I should stop a lot of people right there. They know me well enough to know that sounds like the set-up for one of my tasteless jokes. It is not. This is the legit, somewhat sad news.
About 2:30 or 3 she fell out of bed. The Fire Department was called by one of the caregivers (who is her daughter) when she could not get Grandma back into bed. They came and helped return Grandma to bed.
Later, when the primary caregiver, my cousin (and therefore also a granddaughter) went to get Grandma up, she noticed a large degree of unresponsiveness and promptly called the hospital. They shortly determined that in the fall, Grandma struck her head and it caused internal bleeding.
Her mind is shutting down, she cannot eat because her brain will not cause her to swallow, and the end is very, very near...they just don't know if it is two days, two weeks, two hours...but it is near.
I suppose I should be sad. From a certain standpoint, I am. I do not want to see her suffer. I wish the blow had just taken away her pains and infirmities instead of leaving a shell lingering.
But from another standpoint, I am not sad at all. She lived a long, full life of 93 years. She had a loving husband for about 60 of them. She had 9 kids and survived all but 2 of them.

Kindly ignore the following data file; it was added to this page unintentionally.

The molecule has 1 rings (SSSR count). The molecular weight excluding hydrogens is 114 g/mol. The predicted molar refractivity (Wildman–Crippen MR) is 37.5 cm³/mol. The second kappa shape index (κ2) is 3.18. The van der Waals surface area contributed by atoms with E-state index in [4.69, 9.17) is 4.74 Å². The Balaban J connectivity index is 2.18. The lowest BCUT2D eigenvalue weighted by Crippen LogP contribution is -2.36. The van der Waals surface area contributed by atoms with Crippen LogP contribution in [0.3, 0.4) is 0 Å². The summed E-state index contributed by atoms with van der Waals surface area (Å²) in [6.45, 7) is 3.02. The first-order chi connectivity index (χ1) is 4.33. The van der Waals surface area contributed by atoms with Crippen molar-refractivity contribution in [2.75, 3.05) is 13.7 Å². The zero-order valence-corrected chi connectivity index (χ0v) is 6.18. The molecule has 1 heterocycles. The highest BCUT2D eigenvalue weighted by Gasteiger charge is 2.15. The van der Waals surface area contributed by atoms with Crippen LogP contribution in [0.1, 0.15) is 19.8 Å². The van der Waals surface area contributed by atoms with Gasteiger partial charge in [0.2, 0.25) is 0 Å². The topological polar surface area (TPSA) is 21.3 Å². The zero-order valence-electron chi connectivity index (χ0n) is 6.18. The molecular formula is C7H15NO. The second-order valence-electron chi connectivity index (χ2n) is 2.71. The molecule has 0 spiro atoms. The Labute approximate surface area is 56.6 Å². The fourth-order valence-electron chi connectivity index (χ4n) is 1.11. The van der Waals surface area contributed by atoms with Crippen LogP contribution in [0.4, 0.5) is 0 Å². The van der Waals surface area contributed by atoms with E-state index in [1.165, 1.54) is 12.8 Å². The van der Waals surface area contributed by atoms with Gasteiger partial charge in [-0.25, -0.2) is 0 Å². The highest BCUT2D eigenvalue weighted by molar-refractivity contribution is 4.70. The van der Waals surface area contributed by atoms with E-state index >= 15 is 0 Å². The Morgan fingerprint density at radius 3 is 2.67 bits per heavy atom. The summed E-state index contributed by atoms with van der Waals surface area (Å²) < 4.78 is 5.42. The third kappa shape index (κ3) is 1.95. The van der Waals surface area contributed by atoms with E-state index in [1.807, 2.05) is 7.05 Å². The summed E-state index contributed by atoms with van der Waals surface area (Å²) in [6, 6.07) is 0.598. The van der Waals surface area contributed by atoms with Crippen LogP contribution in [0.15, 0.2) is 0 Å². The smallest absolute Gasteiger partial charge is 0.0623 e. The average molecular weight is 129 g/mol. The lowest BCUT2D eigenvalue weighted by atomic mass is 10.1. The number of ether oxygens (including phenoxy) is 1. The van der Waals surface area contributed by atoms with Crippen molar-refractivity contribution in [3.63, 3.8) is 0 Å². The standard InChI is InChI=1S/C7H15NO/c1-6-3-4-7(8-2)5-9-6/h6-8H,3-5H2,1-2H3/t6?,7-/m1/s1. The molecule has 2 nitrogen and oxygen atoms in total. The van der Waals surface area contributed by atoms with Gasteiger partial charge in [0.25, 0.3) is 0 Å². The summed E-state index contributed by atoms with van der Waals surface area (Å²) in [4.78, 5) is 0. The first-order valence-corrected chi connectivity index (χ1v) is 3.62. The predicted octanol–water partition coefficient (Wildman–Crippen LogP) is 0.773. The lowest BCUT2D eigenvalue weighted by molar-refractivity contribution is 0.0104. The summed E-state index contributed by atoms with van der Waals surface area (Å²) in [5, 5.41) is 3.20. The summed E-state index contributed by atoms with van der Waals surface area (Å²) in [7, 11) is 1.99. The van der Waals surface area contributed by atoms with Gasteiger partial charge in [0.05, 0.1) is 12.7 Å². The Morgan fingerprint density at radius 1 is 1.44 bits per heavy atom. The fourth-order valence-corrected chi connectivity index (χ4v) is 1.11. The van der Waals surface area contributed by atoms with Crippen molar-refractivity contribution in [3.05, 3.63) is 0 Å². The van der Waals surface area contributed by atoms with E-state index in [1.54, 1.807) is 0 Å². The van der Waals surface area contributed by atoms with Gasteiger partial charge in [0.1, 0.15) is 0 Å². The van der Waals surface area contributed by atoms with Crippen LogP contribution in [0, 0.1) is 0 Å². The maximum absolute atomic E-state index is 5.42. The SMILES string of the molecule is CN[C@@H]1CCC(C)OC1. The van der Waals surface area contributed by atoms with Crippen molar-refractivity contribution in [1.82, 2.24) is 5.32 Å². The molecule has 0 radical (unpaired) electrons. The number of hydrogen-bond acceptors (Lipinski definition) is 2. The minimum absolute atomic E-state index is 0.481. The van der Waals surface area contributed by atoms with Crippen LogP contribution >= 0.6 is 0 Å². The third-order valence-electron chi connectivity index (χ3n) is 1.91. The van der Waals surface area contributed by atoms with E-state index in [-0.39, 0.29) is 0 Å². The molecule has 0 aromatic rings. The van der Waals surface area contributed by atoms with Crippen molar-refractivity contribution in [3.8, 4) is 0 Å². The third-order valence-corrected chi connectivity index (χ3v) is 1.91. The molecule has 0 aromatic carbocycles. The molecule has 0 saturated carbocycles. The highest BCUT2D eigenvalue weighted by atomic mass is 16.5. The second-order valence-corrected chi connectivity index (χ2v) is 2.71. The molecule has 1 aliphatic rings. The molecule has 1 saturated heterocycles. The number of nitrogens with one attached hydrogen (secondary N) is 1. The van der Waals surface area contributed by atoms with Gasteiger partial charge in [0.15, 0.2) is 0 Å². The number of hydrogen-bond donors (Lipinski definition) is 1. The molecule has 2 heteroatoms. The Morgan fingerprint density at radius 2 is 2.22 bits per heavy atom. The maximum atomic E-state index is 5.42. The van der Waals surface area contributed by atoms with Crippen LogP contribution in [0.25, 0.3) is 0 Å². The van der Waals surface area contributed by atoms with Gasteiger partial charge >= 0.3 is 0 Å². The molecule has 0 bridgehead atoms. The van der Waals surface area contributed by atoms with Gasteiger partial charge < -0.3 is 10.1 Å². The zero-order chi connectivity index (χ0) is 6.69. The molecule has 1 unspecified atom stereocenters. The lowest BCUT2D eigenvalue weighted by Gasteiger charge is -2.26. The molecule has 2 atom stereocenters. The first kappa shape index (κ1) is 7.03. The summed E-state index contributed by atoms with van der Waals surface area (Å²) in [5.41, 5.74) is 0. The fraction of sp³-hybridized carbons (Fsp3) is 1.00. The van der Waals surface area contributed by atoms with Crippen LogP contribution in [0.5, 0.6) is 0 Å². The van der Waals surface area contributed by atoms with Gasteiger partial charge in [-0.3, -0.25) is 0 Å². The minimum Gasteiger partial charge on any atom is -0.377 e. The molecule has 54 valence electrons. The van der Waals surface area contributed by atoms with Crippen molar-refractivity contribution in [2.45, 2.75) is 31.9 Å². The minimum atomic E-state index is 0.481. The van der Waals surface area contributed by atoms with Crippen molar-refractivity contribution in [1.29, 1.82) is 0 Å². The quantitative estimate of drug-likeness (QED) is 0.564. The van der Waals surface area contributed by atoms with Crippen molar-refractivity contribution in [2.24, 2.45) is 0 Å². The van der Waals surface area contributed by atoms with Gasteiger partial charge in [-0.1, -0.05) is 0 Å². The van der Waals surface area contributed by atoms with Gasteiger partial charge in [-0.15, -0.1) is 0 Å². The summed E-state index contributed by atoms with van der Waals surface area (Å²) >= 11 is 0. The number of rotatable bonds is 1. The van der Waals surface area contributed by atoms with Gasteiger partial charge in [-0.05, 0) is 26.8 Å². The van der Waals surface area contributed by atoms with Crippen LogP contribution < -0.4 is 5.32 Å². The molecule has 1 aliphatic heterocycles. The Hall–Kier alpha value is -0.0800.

That is what I think is one of the saddest parts. She had to bury two of her children; one in the 70s by his own hand, the other just a couple months ago.
Judging by the number of oxygen carts, limps, and other permanent medical aids, others of her children are likely to join Ben and Pat in the ranks of the deceased in the near future. Not something cheerful, I suppose, but certainly a recognition of reality. The kids are in their late 50s for the youngest and well into their 70s for the eldest. Age and infirmities are going to take a tremendous toll on this family soon and Grandma should not have to watch that.
I said a loving husband for 60+. I did not say wonderful. There was a time he might not have been before he quit drinking. I do not know too much about that period of their life, back in the Oklahoma/Arkansas region. I do know he changed a lot as evidenced by the classic family tale of the guy who came looking for him.
The family had moved to Healdsburg, California and this guy who had known Grandpa back east came looking for him. First he checked all the taverns, then the liquor store. When someone told them Grandpa did not drink, he first called them a liar, then thought he was the wrong Kenneth Barton.
But Grandpa did change. And together, he and Grandma raised 9 kids in years that saw the Great Depression, World War II and so forth.
Grandpa was a big gun in the cement industry. He was fired over a dozen times. (Old family joke...but true. The guy he worked for kept firing him and re-hiring him until Grandpa told him the next firing would be the last, that he was going where he was better treated. The guy fired him, Grandpa got a better job, the guy promised him the world to come back and Grandpa refused. His word was his bond.)